_____

 

The Dundee Advertiser (24 February, 1896 - p.7)

ROBERT BUCHANAN.
_____

     When a man has the misfortune to be born with the fighting instinct, whether he be a Chippewa Indian or a cultured Briton, whether his weapon be the pen or the sword, he must make up his mind to endure hard knocks as well as to give deadly blows. No amount of civilisation or School Board cramming will drive this fatal quality out of him. The combative propensity has been the main characteristic of Robert Buchanan, and has exercised a potent influence, now beneficent and anon maleficent, upon the whole of his career. He began his struggle first with poverty, and when he had vanquished that foe he dashed into fierce contests with literary rivals, and, though sometimes defeated, he has been often victorious.
     Though born in one of the English Midland Counties, Robert Buchanan is of Scottish parentage. His father was a well-known Socialist lecturer, and became editor of one of the Glasgow newspapers, and when Robert was quite young the family removed to the Western Metropolis of Scotland. The future poet was born in 1841, and matriculated at Glasgow University at the early age when Scottish students are permitted to don the scarlet gown. It was in the old College in the High Street of Glasgow that Buchanan met the ill-fated David Gray as a fellow-student, and though Gray was three years older, and more advanced in his studies, the two became constant companions. So close was their intimacy that it led to an adventure that ultimately shaped their separate careers. Gray had been engaged upon his poem “The Luggie” for a considerable time, and, like every sanguine poet, was sure that it had only to be published to bring fame and fortune to him. Buchanan shared his enthusiasm, and the two lads determined to make a combined attack upon London. The enterprise was kept secret from their parents, and they set out upon their hare-brained expedition in February 1860 without any reasonable preparation. By an accident they were separated and carried by different lines of railway to opposite parts of London; but they managed to find each other, and took lodgings together in the Borough. Gray had written to Monckton Milnes (afterwards Lord Houghton) regarding his poem, and had received so much encouragement that he fondly hoped for success. But mortal sickness had seized him, and after protracted suffering he died before his poem was published. Through all his illness Buchanan loyally attended him; and there is an interesting note written to Lord Houghton, in which Buchanan thus describes himself:—“You will not have forgotten the melancholic young gentleman whom you were accustomed to see when you carried beef-tea to Gray at Stamford Street.” It was partly through Lord Houghton’s assistance that Robert Buchanan was able to publish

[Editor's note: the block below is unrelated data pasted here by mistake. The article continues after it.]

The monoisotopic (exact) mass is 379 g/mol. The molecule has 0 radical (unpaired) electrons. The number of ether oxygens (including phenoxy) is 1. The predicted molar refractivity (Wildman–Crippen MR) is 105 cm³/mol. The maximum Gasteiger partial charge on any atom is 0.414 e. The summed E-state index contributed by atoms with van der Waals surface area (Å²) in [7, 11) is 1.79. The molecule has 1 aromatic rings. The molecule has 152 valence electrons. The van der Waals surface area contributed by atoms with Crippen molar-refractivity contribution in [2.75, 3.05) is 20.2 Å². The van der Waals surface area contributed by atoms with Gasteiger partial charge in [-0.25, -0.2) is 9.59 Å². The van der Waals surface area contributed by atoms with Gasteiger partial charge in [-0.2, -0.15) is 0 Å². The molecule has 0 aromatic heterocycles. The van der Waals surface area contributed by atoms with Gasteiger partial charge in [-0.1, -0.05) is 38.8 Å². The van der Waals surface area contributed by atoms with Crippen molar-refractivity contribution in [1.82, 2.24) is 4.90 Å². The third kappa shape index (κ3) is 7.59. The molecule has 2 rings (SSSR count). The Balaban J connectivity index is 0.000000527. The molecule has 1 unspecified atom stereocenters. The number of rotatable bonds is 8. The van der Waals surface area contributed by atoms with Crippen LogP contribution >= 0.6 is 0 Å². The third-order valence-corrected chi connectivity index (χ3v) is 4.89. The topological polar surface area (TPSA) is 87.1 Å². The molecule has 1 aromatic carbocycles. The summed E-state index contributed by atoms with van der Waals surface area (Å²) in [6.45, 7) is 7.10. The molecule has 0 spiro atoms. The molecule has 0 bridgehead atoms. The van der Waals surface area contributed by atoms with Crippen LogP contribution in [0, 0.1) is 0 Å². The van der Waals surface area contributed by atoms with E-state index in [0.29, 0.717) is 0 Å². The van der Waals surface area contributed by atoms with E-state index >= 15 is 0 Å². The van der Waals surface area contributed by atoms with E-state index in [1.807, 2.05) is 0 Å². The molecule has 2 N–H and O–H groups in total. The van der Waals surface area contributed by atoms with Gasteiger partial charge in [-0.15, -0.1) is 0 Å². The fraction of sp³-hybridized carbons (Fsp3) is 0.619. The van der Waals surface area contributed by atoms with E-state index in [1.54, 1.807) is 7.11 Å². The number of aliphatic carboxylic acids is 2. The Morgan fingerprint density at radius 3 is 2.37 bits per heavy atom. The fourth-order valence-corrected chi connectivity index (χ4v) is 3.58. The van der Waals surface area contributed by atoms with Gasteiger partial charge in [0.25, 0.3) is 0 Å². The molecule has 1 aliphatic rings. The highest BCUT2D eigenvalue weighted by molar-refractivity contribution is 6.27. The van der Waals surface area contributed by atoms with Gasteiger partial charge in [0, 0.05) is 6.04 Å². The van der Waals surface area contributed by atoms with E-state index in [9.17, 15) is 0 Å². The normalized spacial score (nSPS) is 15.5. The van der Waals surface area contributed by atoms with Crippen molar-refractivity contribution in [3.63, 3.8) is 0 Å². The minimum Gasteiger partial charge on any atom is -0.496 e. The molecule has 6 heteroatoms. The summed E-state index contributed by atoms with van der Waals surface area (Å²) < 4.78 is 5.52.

HIS FIRST VOLUME